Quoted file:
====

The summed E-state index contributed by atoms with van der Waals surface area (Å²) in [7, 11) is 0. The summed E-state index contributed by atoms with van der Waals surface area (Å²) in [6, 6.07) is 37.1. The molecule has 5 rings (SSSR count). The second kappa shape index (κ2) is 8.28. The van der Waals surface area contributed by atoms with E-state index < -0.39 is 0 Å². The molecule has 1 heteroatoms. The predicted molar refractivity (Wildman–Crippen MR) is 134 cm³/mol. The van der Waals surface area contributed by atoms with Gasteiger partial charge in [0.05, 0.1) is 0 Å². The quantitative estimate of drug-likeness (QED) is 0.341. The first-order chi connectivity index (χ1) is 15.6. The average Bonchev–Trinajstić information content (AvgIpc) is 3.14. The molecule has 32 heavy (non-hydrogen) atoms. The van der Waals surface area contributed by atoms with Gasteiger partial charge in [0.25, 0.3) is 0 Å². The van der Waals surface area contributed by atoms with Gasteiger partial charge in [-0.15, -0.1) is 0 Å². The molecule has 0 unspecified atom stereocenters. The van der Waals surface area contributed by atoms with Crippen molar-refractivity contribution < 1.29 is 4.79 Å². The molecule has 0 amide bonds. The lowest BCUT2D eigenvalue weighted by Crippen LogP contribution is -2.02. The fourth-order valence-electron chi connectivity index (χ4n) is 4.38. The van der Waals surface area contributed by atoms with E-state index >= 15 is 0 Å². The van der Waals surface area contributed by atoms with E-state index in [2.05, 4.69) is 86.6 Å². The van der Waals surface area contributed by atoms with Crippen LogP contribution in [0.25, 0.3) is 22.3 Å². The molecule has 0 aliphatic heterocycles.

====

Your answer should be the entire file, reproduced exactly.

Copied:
The summed E-state index contributed by atoms with van der Waals surface area (Å²) in [7, 11) is 0. The summed E-state index contributed by atoms with van der Waals surface area (Å²) in [6, 6.07) is 37.1. The molecule has 5 rings (SSSR count). The second kappa shape index (κ2) is 8.28. The van der Waals surface area contributed by atoms with E-state index < -0.39 is 0 Å². The molecule has 1 heteroatoms. The predicted molar refractivity (Wildman–Crippen MR) is 134 cm³/mol. The van der Waals surface area contributed by atoms with Gasteiger partial charge in [0.05, 0.1) is 0 Å². The quantitative estimate of drug-likeness (QED) is 0.341. The first-order chi connectivity index (χ1) is 15.6. The average Bonchev–Trinajstić information content (AvgIpc) is 3.14. The molecule has 32 heavy (non-hydrogen) atoms. The van der Waals surface area contributed by atoms with Gasteiger partial charge in [0.25, 0.3) is 0 Å². The van der Waals surface area contributed by atoms with Gasteiger partial charge in [-0.15, -0.1) is 0 Å². The molecule has 0 unspecified atom stereocenters. The van der Waals surface area contributed by atoms with Crippen molar-refractivity contribution < 1.29 is 4.79 Å². The molecule has 0 amide bonds. The lowest BCUT2D eigenvalue weighted by Crippen LogP contribution is -2.02. The fourth-order valence-electron chi connectivity index (χ4n) is 4.38. The van der Waals surface area contributed by atoms with E-state index >= 15 is 0 Å². The van der Waals surface area contributed by atoms with E-state index in [2.05, 4.69) is 86.6 Å². The van der Waals surface area contributed by atoms with Crippen LogP contribution in [0.25, 0.3) is 22.3 Å². The molecule has 0 aliphatic heterocycles.